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Couple share music with the world on YouTube

Patrick "Mac" McCauley and Barbara "Annie" Stevens perform bluegrass
Patrick "Mac" McCauley and Barbara "Annie" Stevens perform bluegrass music in their Front Royal home. The couple's music is available for the first time for digital download, and they are included in a book featuring two dozen "unsung heroes of ordinary songs." Rich Cooley/Daily (Buy photo)

McCauley plays the harmonica
McCauley plays the harmonica. Rich Cooley/Daily (Buy photo)

McCauley grips the strings
McCauley grips the steel strings on his banjo. Rich Cooley/Daily (Buy photo)

By M.K. Luther - mkluther@nvdaily.com

FRONT ROYAL - Most days, the sweet sounds of old-time music can be heard coming down from the mountains outside Front Royal from the porch of Barbara "Annie" Stevens and Patrick "Mac" McCauley.

The live performances of Stevens and McCauley, or Annie and Mac, as the duo are known, are available to anyone, however, with just the click of a mouse on YouTube.

"Anybody can do it and that is the beauty of it," Stevens said of the YouTube postings.

Encouraged by Front Royal harpist John Kovac, Stevens and McCauley started posting self-filmed and self-edited videos to YouTube in December 2007.

Specializing in what they described as the "back porch" music of the Appalachian mountains, Stevens and McCauley harmonize the folksy, gospel-inspired tunes in 21⁄2- to 3-minute video segments on YouTube, catering to a particular audience -- old-time music lovers and artists, as well as the increasing amount of new fans of the genre.

"Old-time music lovers -- I guess it is kind of a niche and we are one the few on You Tube who are doing old-time," Stevens said.

Using a run-of-the-mill digital camera, with video filming capabilities, propped on a tripod, the pair film performances at their log home, and use simple editing software on a personal computer to add some finishing touches before posting.

"It doesn't cost anything and it is a chance to get your music out there in the world," McCauley said.

So far, they have 610,000 views of 85 postings and 1,000 subscribers, and have garnered an newfound international audience.

"It has just been the most remarkable thing," McCauley said. "We have people from all over the world who share our love for this kind of music."

Stevens and McCauley also are featured in the new book "You Tube Strummit Portraits," by Montreal-based John "Lew Dite" Parsons, an old-time music lover and YouTube user as well.

Parsons highlights 24 YouTube musicians with photographs in the independently published book, which will be showcased in an upcoming art show in Canada. The book is available at www.LuLu.com.

The Annie and Mac YouTube channel has brought the musicians fans, peers and even collaborators from as far as Romania, Japan and Australia. Already accomplished traveling live performers, Stevens and McCauley also have found a whole new host of bookings and gigs through YouTube visitors and subscribers.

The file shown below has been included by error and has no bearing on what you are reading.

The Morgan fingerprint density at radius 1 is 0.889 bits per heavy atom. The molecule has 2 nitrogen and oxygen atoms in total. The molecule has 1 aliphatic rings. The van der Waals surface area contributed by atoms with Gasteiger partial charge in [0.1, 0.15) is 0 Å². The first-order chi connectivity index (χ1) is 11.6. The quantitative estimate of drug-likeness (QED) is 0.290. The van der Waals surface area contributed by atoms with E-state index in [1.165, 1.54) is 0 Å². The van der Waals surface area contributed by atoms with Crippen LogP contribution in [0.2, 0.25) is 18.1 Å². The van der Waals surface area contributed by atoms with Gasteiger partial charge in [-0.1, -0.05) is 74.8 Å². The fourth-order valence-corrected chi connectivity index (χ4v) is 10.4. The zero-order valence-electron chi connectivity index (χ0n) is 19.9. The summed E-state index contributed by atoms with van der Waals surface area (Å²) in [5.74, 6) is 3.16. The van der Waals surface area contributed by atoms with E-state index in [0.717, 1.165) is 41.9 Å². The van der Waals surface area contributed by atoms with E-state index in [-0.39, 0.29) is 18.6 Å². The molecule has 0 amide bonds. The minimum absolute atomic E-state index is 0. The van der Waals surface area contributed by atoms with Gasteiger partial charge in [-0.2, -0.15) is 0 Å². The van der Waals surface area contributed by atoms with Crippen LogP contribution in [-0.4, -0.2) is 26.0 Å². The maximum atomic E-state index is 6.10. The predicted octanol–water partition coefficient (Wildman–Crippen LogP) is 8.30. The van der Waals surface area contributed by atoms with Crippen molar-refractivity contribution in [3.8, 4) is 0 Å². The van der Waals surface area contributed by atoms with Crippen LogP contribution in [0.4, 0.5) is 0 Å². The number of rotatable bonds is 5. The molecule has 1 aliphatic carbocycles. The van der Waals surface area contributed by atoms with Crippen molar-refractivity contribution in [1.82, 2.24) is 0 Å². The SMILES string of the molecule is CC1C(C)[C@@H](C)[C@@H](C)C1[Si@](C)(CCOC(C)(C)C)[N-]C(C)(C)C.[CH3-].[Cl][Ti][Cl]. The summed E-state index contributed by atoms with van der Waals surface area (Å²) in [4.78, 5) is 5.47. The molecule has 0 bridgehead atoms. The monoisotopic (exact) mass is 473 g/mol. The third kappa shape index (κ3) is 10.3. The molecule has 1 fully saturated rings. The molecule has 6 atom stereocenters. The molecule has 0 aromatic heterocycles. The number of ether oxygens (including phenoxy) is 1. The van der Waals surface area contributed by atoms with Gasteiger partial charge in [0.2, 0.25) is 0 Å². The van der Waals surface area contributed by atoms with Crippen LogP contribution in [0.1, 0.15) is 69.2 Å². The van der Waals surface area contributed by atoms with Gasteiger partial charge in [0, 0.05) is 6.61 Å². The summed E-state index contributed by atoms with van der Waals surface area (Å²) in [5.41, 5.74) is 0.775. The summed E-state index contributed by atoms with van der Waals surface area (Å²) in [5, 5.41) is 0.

"It has turned out to be a real boon," McCauley said. "We have had invitations all over the world."

The YouTube channel also has served as a networking tool. For example, they encountered a man from Scotland online who was making plans to travel to the area -- when he arrived, the three met for a full jam session replete with bagpipes.

The online video sharing site can be instructive, Stevens said, and viewers can watch postings to learn new songs or techniques.

"Anybody asks us a question about our music and we try to get back to them as quickly as we can," McCauley said.

The old-time style also is experiencing a revival as a younger generation discovers the time-honored melodies and tunes, Stevens said.

"In some ways, old-time music is the songs that you learned as a kid," Stevens said.

The Front Royal-based musicians already have two CDs, "Fresh from the Cave" and "Like a Winding Stream," recorded at Phoenix Productions studio in nearby Browntown with local producer George Hodgkiss. Songs are also featured on "God's Country," a compilation CD honoring the rural community.

Unlike many old-time music performers, the pair do not center their scores around a fiddle. McCauley leads the melodies with his harmonica -- his "poor man's fiddle," Stevens said.

"In old-time music, everybody plays together," McCauley said. "Some people call it music before radio."

Stevens and McCauley have been playing old-time and gospel-inspired shows together since 2000.

"The music kind of brought us together," Stevens said.

McCauley, originally from Falls Church, was first exposed to the old-time tunes through cousins in Luray. By the time he was in his late 20s, he had picked up playing. McCauley plays banjo and harmonica, dabbling in squeeze box.

Stevens, who grew up in Greenbelt, Md., gives the duet-style performances harmonies and plays the rhythm guitar.

For more information, visit www.annieandmac.com or http://www.youtube.com/user/annieandmac.

Annie and Mac's music also is available for purchase and download through www.CDBaby.com.


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